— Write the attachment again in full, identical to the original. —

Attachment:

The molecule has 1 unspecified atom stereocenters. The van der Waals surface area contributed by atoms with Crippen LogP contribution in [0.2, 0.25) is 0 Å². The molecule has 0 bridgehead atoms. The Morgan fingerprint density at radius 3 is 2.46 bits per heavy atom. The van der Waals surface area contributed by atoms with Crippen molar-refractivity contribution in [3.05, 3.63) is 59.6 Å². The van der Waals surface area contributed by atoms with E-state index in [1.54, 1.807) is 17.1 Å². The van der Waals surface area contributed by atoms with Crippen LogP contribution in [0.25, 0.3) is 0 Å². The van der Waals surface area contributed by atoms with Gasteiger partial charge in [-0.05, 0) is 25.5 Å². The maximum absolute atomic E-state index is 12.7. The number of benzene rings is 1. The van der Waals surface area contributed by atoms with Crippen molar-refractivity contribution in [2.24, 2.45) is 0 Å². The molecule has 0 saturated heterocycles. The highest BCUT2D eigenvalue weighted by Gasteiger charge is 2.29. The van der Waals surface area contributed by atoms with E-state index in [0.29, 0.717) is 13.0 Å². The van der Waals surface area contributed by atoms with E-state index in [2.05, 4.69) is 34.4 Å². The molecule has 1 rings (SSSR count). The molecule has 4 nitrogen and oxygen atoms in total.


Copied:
The molecule has 1 unspecified atom stereocenters. The van der Waals surface area contributed by atoms with Crippen LogP contribution in [0.2, 0.25) is 0 Å². The molecule has 0 bridgehead atoms. The Morgan fingerprint density at radius 3 is 2.46 bits per heavy atom. The van der Waals surface area contributed by atoms with Crippen molar-refractivity contribution in [3.05, 3.63) is 59.6 Å². The van der Waals surface area contributed by atoms with E-state index in [1.54, 1.807) is 17.1 Å². The van der Waals surface area contributed by atoms with Crippen LogP contribution in [0.25, 0.3) is 0 Å². The van der Waals surface area contributed by atoms with Gasteiger partial charge in [-0.05, 0) is 25.5 Å². The maximum absolute atomic E-state index is 12.7. The number of benzene rings is 1. The van der Waals surface area contributed by atoms with Crippen molar-refractivity contribution in [2.24, 2.45) is 0 Å². The molecule has 0 saturated heterocycles. The highest BCUT2D eigenvalue weighted by Gasteiger charge is 2.29. The van der Waals surface area contributed by atoms with E-state index in [0.29, 0.717) is 13.0 Å². The van der Waals surface area contributed by atoms with E-state index in [2.05, 4.69) is 34.4 Å². The molecule has 1 rings (SSSR count). The molecule has 4 nitrogen and oxygen atoms in total.